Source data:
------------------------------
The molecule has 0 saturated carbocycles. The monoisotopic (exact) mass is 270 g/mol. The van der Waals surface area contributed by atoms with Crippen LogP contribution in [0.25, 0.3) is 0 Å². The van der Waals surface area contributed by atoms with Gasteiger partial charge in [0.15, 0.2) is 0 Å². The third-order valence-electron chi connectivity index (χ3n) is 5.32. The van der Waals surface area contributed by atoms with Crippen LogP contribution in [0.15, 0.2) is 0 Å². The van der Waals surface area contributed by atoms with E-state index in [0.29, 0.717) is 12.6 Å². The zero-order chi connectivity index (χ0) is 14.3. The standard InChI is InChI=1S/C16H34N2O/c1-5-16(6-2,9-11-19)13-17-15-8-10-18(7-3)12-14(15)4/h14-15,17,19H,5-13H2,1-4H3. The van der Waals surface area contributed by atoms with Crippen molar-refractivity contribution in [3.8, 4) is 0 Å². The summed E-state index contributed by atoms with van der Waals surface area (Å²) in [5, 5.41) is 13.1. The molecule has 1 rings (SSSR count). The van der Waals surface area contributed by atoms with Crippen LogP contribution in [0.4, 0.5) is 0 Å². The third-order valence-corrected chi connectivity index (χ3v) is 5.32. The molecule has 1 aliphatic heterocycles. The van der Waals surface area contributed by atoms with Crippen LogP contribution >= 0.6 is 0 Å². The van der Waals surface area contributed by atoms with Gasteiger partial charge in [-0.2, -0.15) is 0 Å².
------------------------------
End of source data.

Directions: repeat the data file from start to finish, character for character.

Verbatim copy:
The molecule has 0 saturated carbocycles. The monoisotopic (exact) mass is 270 g/mol. The van der Waals surface area contributed by atoms with Crippen LogP contribution in [0.25, 0.3) is 0 Å². The van der Waals surface area contributed by atoms with Gasteiger partial charge in [0.15, 0.2) is 0 Å². The third-order valence-electron chi connectivity index (χ3n) is 5.32. The van der Waals surface area contributed by atoms with Crippen LogP contribution in [0.15, 0.2) is 0 Å². The van der Waals surface area contributed by atoms with E-state index in [0.29, 0.717) is 12.6 Å². The zero-order chi connectivity index (χ0) is 14.3. The standard InChI is InChI=1S/C16H34N2O/c1-5-16(6-2,9-11-19)13-17-15-8-10-18(7-3)12-14(15)4/h14-15,17,19H,5-13H2,1-4H3. The van der Waals surface area contributed by atoms with Crippen molar-refractivity contribution in [3.8, 4) is 0 Å². The summed E-state index contributed by atoms with van der Waals surface area (Å²) in [5, 5.41) is 13.1. The molecule has 1 rings (SSSR count). The van der Waals surface area contributed by atoms with Crippen LogP contribution in [0.4, 0.5) is 0 Å². The third-order valence-corrected chi connectivity index (χ3v) is 5.32. The molecule has 1 aliphatic heterocycles. The van der Waals surface area contributed by atoms with Crippen LogP contribution >= 0.6 is 0 Å². The van der Waals surface area contributed by atoms with Gasteiger partial charge in [-0.2, -0.15) is 0 Å².